News: The Supreme Court has referred to a 7 judge- bench a clutch of review petitions challenging its September 2018 verdict allowing entry of women of all age groups into the Sabarimala temple.
Prelims focus: About the case and the Sabarimala temple
Mains focus: Concerns and challenges, and SC observations
The verdict was given by a 5- judge bench.
In 3:2 majority verdict, two judges stuck to their earlier stand of quashing the custom which barred entry of women between the ages of 10 and 50 years. The split decision came on 65 petitions – 56 review petitions, four fresh writ petitions and five transfer pleas – which were filed after the apex court verdict of September 28, 2018 sparked violent protests in Kerala.
Observations made by the court:
Restrictions on women in religious places are not limited to Sabarimala alone and are prevalent in other religions too. The issue of entry of women into mosques and Agiyari could also be taken by the larger bench.
Both sections of the same religious group have a right to freely profess, practise and propagate their religious beliefs as being integral part of their religion by virtue of Article 25 of the Constitution of India.
Questions before the larger bench:
Whether a court can probe if a practice is essential to a religion or should the question be left to the respective religious head?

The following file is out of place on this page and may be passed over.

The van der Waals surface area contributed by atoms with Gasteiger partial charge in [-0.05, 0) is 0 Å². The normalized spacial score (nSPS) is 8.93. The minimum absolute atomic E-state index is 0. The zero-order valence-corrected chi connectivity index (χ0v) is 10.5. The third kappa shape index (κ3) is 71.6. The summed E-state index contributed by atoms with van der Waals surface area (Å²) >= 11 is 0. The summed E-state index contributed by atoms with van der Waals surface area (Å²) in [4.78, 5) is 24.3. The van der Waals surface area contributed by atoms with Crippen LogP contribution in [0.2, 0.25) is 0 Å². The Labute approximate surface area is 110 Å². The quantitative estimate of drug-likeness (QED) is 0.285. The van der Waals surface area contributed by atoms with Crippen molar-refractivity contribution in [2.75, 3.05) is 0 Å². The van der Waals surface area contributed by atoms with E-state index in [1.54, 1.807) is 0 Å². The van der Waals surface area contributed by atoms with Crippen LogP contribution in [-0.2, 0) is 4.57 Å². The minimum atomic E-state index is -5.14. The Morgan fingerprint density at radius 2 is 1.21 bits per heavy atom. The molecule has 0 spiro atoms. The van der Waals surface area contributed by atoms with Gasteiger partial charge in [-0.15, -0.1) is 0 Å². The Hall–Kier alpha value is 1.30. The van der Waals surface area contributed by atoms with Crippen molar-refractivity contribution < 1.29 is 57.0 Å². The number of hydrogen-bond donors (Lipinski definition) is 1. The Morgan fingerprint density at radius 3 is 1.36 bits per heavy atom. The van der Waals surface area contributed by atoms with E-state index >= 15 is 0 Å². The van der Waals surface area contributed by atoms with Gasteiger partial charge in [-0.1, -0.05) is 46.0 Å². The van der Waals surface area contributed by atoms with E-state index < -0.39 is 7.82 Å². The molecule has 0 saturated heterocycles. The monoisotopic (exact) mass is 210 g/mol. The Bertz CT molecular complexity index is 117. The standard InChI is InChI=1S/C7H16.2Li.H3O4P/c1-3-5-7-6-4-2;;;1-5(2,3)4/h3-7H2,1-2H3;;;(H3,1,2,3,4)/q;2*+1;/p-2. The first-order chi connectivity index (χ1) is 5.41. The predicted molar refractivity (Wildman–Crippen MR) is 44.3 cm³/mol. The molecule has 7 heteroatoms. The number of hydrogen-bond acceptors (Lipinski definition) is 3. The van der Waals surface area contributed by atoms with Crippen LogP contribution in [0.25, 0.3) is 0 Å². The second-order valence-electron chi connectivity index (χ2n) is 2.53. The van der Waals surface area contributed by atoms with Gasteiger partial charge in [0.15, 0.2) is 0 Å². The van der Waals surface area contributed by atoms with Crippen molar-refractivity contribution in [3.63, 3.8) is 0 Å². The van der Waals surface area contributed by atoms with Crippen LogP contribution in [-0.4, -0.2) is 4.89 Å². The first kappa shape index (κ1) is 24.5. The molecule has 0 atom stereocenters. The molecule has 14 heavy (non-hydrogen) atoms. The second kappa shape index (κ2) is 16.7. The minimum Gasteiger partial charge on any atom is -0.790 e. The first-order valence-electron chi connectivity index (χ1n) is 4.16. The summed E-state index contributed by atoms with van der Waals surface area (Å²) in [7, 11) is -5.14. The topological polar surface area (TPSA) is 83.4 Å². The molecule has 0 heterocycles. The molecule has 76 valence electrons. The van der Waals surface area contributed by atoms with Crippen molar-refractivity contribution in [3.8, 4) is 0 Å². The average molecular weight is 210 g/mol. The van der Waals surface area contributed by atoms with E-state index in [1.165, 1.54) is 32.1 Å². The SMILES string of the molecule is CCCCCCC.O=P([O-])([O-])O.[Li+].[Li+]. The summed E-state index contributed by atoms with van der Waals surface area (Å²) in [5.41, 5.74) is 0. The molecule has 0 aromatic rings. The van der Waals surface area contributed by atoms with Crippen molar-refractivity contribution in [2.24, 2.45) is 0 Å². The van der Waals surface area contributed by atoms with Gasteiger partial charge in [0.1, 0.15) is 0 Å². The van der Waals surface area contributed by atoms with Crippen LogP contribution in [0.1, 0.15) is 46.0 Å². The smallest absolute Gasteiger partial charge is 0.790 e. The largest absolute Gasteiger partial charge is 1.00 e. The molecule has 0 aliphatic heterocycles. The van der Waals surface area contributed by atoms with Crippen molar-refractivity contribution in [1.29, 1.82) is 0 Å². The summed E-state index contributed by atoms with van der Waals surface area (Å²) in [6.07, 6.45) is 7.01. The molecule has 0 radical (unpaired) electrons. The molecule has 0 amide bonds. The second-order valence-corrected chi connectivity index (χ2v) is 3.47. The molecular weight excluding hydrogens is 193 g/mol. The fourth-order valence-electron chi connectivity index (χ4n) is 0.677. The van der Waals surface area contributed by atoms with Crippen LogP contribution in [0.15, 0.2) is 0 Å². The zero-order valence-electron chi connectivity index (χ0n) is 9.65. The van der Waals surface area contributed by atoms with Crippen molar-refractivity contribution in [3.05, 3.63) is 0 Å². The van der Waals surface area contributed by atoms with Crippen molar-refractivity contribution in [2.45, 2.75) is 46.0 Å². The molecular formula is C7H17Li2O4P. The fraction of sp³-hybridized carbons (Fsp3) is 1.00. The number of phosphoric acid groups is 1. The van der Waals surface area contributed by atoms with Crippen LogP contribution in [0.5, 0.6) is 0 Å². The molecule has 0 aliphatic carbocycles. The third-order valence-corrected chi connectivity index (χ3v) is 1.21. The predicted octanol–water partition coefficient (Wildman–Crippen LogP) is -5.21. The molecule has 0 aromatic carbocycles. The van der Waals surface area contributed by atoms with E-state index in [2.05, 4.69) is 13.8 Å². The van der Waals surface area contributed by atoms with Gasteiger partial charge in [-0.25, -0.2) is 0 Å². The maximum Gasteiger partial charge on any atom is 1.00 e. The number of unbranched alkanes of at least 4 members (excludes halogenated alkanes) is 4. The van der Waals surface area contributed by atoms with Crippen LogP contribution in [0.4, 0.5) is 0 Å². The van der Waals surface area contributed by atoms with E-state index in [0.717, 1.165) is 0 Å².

Should “essential religious practices” be afforded constitutional protection under Article 26 (freedom to manage religious affairs)?
What is the “permissible extent” of judicial recognition a court should give to PILs filed by people who do not belong to the religion of which practices are under the scanner?
Constitutional vs Cultural dimensions:
The case has constitutional as well as cultural dimensions. Displaying great cultural sensitivity, a division Bench of the Kerala High Court had, back in 1991, pointed out that “age regulation” in Sabarimala is not unconstitutional.
In Sabarimala, the deity is worshipped in the form of Naishtika Brahmacharior- a celibate, as pointed out by the Kerala High Court.
The supporters of Temple ban say that:
This particular deity system is Tantric in nature and not Vedic.
In the Tantric system, the temple is not a prayer hall but an energy centre; the deity is not God who is omnipresent, but a source of energy (chaithanya) in a particular spiritual space.
Uniqueness is the soul of every temple. Lakhs of women congregate in Sabarimala every year. There is only one limitation: they should not be between 10 and 50, because of the specific nature of the Prathishta(idol) and the vow celibacy associated with the idol.
The restriction finds its source in the legend that the Sabarimala temple deity – Swami Ayyappa – is a ‘Naishtika Brahmachari’ – and should not be disturbed.
Why does preventing women’s entry to the temple discriminatory in nature?
Preventing women’s entry to the Sabarimala temple with an irrational and obsolete notion of “purity” clearly offends the equality clauses in the Constitution. In any civilised society, gender equality is to be treated as one of the core values.
It denotes a patriarchal and partisan approach.
The entry prohibition takes away the woman’s right against discrimination guaranteed under Article 15(1) of the Constitution.
It curtails her religious freedom assured by Article 25(1).
Prohibition of women’s entry to the shrine solely on the basis of womanhood and the biological features associated with womanhood is derogatory to women, which Article 51A (e) aims to renounce.
The classification based on age is an act of discrimination based on sex.
This issue raises serious questions about faith and practices of a religious denomination or sect. Therefore, it is time to evolve a judicial policy to do substantial and complete justice.